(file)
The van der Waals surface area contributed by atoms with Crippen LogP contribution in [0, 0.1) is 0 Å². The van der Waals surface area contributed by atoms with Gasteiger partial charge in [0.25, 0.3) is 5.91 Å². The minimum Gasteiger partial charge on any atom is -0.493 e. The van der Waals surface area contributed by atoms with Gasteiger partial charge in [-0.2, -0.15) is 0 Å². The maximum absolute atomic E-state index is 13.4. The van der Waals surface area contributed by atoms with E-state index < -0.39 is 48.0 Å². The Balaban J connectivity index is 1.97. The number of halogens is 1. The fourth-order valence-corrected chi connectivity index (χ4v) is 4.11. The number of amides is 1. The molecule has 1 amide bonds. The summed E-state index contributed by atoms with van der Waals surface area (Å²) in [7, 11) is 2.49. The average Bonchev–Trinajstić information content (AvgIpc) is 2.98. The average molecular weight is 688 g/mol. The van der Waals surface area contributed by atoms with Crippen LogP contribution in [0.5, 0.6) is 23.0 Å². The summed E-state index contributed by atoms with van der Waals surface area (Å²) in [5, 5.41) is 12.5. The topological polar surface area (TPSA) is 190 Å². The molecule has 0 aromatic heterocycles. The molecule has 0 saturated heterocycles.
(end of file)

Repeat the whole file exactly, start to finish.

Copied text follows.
The van der Waals surface area contributed by atoms with Crippen LogP contribution in [0, 0.1) is 0 Å². The van der Waals surface area contributed by atoms with Gasteiger partial charge in [0.25, 0.3) is 5.91 Å². The minimum Gasteiger partial charge on any atom is -0.493 e. The van der Waals surface area contributed by atoms with Gasteiger partial charge in [-0.2, -0.15) is 0 Å². The maximum absolute atomic E-state index is 13.4. The van der Waals surface area contributed by atoms with E-state index < -0.39 is 48.0 Å². The Balaban J connectivity index is 1.97. The number of halogens is 1. The fourth-order valence-corrected chi connectivity index (χ4v) is 4.11. The number of amides is 1. The molecule has 1 amide bonds. The summed E-state index contributed by atoms with van der Waals surface area (Å²) in [7, 11) is 2.49. The average Bonchev–Trinajstić information content (AvgIpc) is 2.98. The average molecular weight is 688 g/mol. The van der Waals surface area contributed by atoms with Crippen LogP contribution in [0.5, 0.6) is 23.0 Å². The summed E-state index contributed by atoms with van der Waals surface area (Å²) in [5, 5.41) is 12.5. The topological polar surface area (TPSA) is 190 Å². The molecule has 0 aromatic heterocycles. The molecule has 0 saturated heterocycles.